$750 Million Not Negotiable Says Sands Executive Goldstein
The Las Vegas Sands Corp. said its offer on bringing a football stadium to Las Vegas is a take-it-or-leave-it proposition. Rob Goldstein, an executive for the Las Vegas casino company, told a committee inside the Nevada Governor’s Office of Economic Development. “We’re not negotiable.”
Rob Goldstein is the Sands president. The Sands is part a group seeking an NFL-ready stadium in Vegas. The group is proposing a stadium with a building cost estimated to be over $1.3 billion. The group wants the public to fund over half of the building costs.
That is why Rob Goldstein told the state officials, “If we can’t get 750 [million], we respectfully thank you but we’re going to move on.”
Already, Oakland Raiders owner Mark Davis has offered to put up $500 million towards the stadium. Las Vegas Sands founder and CEO, Sheldon Adelson, has offered another $150 million. That leaves the remainder of the costs to be carried by the state and local government.
Gov. Sandoval’s Plans
Gov. Brian Sandoval has his own proposal for the state to contribute $500 million to building costs. That leaves a discrepancy of $250 million, which appears to be enough to send Las Vegas Sands Corp walking.
Under both plans, the tax money to fund the stadium would come from a hotel room tax in Las Vegas, as well as a special taxation district around the stadium complex.
Sports Illustrated Story
There might be some dispute over whether the stadium will be publicly-owned or privately-owned. Sports Illustrated reported that the stadium would be publicly-owned, yet it also reported an exchange between officials and executives in which the government representatives felt the need to stake a position on ownership.
Steve Hill, Nevada Governor’s Office of Economic Development and chairman of the stadium oversight committee, told Mr. Goldstein, “There’s been a lot of conversation on why are we giving money to billionaires. The public is not making a contribution to a privately owned stadium.”
Las Vegas Raiders Trademarks
The Oakland Raiders are moving ahead as if the stadium is going to be build. This week, the Raiders filed 3 trademark applications for the name “Las Vegas Raiders” with the United States Patent and Trademark Office.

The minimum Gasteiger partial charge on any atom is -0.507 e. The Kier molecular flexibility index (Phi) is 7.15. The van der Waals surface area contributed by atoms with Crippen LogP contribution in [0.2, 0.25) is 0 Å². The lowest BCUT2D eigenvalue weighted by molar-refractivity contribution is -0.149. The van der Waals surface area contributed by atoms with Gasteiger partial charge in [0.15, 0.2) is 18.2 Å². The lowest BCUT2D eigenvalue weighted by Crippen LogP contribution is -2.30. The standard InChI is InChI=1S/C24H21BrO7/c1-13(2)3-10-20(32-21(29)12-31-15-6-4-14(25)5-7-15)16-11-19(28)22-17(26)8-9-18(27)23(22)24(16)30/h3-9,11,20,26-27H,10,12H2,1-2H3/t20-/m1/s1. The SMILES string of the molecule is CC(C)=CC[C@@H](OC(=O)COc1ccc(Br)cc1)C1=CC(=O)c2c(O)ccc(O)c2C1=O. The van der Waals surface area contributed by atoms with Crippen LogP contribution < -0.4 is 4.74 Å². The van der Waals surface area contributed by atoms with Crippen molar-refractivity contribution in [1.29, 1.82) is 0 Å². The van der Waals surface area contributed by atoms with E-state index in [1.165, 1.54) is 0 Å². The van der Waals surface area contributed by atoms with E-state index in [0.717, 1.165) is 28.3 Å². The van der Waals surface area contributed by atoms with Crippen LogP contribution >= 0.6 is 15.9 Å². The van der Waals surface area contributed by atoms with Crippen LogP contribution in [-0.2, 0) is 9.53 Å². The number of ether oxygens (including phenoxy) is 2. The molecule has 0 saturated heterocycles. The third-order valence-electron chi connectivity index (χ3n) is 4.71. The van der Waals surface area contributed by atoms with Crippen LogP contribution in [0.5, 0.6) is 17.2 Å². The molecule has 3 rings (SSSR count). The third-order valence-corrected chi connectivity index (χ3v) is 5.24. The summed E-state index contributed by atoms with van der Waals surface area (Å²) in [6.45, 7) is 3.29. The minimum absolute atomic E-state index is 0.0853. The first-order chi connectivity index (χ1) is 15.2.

Raiders officials are expected to apply for the right to move from Oakland to Las Vegas by the NFL in January 2017. For a team to relocate, that team needs 75% of the votes or 24-of-32 owners to approve the move. Since the team gets a vote, they essentially need 23 other NFL owners to approve their move.
NFL Approval Needed for Move
It is expected that the Raiders will receive approval. The team was turned down in a bid to move to Los Angeles just months ago, so the owners are unlucky to deny the request now.
Even more, the Raiders have been unable to receive a modern stadium from the city of Oakland. NFL owners understand better than anyone else the transformative nature a modern stadium has to a team’s fortunes. Old stadiums do not have sky-boxes, which can be sold at exorbitant prices.
Furthermore, a city like Las Vegas is going to have more than its share of high rollers who want to impress clients. Corporations based outside the city might buy Las Vegas Raiders packages, to wine and dine potential business partners, clients, and customers. The Las Vegas Raiders would have the resources to compete on a more even footing with its rivals than the Oakland Raiders would.
Given revenue sharing, those rivals would stand to gain directly from the move. The owners already have turned down Mark Davis once this offseason. Jerry Jones and Robert Kraft have expressed support for the idea of a Las Vegas franchise.
NFL Commissioner Roger Goodell has expressed support, which seems to clear the way for any concerns about an NFL franchise locating in a casino resort city. Thus, they are likely to support a move to Las Vegas.
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